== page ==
Disagreeable Rhetoric and the Prospect of Public Opposition: Opinion Moderation on the U.S. Supreme Court

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6 Scopus citations

Abstract

Elite rhetoric is an important aspect of democracy, and understanding why elites alter their rhetorical tone is vital to understanding the nature of public–elite interaction. In this paper, we identify the conditions under which insulated elites respond to public opinion by changing the amount of disagreeable rhetoric they emphasize. We examine Supreme Court opinions and theorize that the majority limits the use of disagreeable rhetoric—language with harsh, unpleasant, or negative connotations—in salient cases with the intention of dulling public opposition to rulings. We test our expectations on two levels, the first using a broad measure of public mood on a large sample of cases and the second using a small sample with issue-specific public opinion measures. We find that as public opinion diverges from the Court, the majority tones down its disagreeable rhetoric, but only in salient cases.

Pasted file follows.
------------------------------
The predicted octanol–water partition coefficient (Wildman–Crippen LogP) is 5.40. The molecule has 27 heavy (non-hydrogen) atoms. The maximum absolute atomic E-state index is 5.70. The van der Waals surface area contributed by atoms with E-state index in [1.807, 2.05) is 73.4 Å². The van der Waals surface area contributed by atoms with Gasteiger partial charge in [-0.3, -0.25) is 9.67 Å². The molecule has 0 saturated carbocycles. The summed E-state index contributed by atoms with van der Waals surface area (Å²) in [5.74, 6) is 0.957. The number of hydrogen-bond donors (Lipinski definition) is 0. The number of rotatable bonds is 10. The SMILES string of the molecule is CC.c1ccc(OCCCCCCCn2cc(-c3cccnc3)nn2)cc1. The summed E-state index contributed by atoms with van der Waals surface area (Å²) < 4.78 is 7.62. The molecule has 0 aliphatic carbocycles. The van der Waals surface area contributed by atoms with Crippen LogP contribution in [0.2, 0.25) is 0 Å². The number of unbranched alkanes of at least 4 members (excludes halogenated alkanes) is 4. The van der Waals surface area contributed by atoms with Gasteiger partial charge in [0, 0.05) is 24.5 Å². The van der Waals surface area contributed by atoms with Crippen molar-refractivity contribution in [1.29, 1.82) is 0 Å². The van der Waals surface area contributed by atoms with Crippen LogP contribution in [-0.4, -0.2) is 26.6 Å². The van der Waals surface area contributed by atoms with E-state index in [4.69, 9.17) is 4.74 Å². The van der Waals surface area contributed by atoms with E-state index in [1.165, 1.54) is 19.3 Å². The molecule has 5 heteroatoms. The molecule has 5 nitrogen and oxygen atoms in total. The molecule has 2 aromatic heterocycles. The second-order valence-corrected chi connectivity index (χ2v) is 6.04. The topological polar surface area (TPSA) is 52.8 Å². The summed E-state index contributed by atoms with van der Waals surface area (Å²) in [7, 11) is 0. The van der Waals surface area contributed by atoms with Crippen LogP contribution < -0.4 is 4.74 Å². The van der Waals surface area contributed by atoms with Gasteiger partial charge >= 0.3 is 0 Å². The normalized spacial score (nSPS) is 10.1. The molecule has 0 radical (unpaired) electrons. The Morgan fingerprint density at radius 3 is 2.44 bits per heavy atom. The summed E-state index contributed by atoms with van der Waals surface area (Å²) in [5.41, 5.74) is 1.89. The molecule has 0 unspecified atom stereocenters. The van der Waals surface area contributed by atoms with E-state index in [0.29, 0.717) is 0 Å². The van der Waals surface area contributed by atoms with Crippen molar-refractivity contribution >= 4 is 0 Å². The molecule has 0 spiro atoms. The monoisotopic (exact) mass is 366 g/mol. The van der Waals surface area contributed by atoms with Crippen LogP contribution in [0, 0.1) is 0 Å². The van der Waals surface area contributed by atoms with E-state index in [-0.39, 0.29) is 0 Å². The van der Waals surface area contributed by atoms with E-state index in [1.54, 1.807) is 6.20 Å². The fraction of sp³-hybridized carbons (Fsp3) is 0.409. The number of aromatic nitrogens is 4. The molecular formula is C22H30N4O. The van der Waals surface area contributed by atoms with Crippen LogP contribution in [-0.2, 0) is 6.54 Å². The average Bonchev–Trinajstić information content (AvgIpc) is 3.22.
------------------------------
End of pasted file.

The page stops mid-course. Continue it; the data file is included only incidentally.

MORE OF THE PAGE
Original languageEnglish
Pages (from-to)380-394
Number of pages15
JournalPolitical Research Quarterly
Volume71
Issue number2
DOIs
StatePublished - Jun 1 2018

Bibliographical note

Publisher Copyright:
© 2017, © 2017 University of Utah.

Keywords

  • Supreme Court
  • disagreeable rhetoric
  • public opinion
  • text analysis

ASJC Scopus subject areas

  • Sociology and Political Science

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